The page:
RIP Kobe Bryant

NBA Legend Kobe Bryant dead at age 41

It brings me great sadness to even type this, but NBA legend Kobe Bryant has died in a helicopter crash. He was 41. Details are slowly trickling in, but the Los Angeles County Sheriff's office has confirmed Bryant was one of the passengers on board a helicopter that crashed near Calabasas, which is just northwest of Los Angeles. This news comes less than 24 hours after LeBron James passed Kobe for 3rd place on the NBA's all-time scoring list. Kobe even tweeted out his props to LeBron shortly after it happened.

NBA Legend

Kobe played all 20 of his seasons for the Lakers. When he finished his career, he held several records, won five titles, was 4th on the all-time scoring list, won two gold medals, and firmly established himself in the G.O.A.T. talk. He defined a whole new generation's outlook on what a true legend in the game of basketball. He was the closest thing a new generation had to what my generation has in Michael Jordan. So many people hated him simply because he was so damn good and routinely ripped the hearts out of their teams. However, he was respected by teammates and opponents alike because of what he called "Mamba Mentality."

Off the court

Before he retired, Kobe started Granity Studios. It's a production company that he listed in his Twitter bio as being the CEO, writer, and producer for. He even won an Oscar for best animated short documentary for "Dear Basketball." Kobe was such a Jordan fan, he even went into several different business ventures. He started a venture capital company in 2016, was a noted philanthropist, and even made a rap album early on in his career. If you ask me, perhaps his most favorite off the court activity was coaching his daughter's AAU team. He seemed genuinely happy when doing so and always talked glowingly about his experiences in coaching.

Personal reflection

Growing up watching Michael Jordan from college to the NBA, I never thought I'd see anything remotely close. Then came Kobe. He walked, talked, shot, and would even stick his tongue out like Mike. I've ben in endless debates as to who's better. I always side with MJ since he has more hardware and did it with I would say is lesser talent. Kobe was the one guy that made me think if anyone could dare challenge MJ. His passing is hard to deal with as my kids are hurt that one of their heroes is gone. I have to check on my sister in law and some of my cousins. They were all in that generation I spoke of that would pick Kobe over MJ. It's hitting them hard as well. I know people who named their kids after him because they loved him so much! Kobe was the ultimate competitor who wanted to win at everything he attempted. It's almost fitting his last Tweet will be congratulating someone who looked up to him and passed him on the all-time scoring list. It showed his true love and respect for the game that gave him so much. We will always have the memories, but damn this is tough. #RIPMamba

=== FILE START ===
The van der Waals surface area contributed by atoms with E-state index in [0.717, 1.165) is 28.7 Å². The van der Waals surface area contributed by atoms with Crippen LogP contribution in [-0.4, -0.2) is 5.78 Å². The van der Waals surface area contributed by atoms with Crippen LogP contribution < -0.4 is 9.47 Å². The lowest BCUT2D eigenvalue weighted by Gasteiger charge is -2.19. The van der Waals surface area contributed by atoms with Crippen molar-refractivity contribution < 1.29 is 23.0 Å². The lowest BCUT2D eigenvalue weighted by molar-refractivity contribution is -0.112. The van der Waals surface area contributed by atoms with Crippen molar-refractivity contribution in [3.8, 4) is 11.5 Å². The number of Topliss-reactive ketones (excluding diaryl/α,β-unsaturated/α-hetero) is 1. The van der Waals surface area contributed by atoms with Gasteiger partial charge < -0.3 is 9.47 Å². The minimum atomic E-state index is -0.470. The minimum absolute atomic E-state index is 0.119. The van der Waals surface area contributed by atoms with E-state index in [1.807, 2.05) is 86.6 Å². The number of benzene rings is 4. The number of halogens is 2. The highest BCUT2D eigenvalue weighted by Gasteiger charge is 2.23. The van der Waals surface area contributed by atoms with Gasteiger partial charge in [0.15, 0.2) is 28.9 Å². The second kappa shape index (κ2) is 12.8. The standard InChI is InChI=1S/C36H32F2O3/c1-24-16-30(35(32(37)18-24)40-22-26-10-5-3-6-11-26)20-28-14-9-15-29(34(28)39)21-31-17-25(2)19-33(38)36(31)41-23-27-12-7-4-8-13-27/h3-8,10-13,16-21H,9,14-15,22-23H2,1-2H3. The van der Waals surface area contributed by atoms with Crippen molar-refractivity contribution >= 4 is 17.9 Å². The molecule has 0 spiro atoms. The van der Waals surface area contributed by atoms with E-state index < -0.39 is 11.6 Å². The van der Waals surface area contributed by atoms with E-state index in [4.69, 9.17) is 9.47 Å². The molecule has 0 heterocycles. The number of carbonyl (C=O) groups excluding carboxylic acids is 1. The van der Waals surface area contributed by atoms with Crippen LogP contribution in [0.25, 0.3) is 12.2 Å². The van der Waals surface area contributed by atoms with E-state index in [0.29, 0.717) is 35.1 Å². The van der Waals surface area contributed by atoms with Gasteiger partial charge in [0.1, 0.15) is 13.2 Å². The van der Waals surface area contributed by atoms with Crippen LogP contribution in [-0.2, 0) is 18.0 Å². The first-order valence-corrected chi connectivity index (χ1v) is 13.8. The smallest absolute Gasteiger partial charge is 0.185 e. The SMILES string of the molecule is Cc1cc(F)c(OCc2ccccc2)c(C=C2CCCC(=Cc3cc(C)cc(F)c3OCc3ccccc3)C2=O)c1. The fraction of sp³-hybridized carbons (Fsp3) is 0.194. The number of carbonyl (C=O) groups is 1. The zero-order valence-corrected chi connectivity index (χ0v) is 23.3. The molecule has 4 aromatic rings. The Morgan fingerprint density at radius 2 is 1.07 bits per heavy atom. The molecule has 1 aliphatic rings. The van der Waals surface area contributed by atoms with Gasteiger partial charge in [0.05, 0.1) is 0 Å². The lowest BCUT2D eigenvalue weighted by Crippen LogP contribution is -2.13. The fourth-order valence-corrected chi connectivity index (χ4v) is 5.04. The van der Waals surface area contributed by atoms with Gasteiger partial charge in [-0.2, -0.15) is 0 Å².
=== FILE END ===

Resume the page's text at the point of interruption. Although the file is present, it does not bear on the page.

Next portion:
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For the second straight night in the row, Robert Covington got the start. It has helped the Rockets spread the offense out. The only thing the Rockets must do is be consistent with their shooting.

Since the Rockets traded Clint Capela, they have been able to spread the floor and take more 3-point shots. Adding Covington gives them another shooter on the floor. Covington has made big shots against Utah and LA.

"You knew he can hit threes; it did surprise me a little bit that he's hit two game winners already," Coach D'Antoni told the press. "He had two in LA; so, I didn't know he hit big shots all the time."

In the last three games, Covington is shooting 41.9% from the field, 37.5% at the three-point line, and averaging five rebounds a game. He has also been a good rebounder for the Rockets too. Covington has been a nice addition to the Rockets so far despite losing two games in a row. He did have an off night from the field in the win against Boston but still scored 12 points, seven rebounds, three steals, and four blocks. Covington was disruptive on the defensive side of the ball as well.

Another good thing about the small ball equation is the Rockets are much better in transition. They can get up the floor much quicker now because the size difference. The Rockets main strategy is to outrun bigger opponents with this small lineup. Covington adds to the Rockets athletic frame because of his quickness and length.

Harden believes in the small ball because it allows them to spread the floor and get back quicker on defense.

"We're able to get better quality shots; which allows us to set up our defense on transition," Harden told the press. "Our half court defense is pretty tough to score consistently. So that's where we want to get; we want to take quality shots and get back on transition to make teams play us half court."

Can the Rockets keep solving this problem to the equation?

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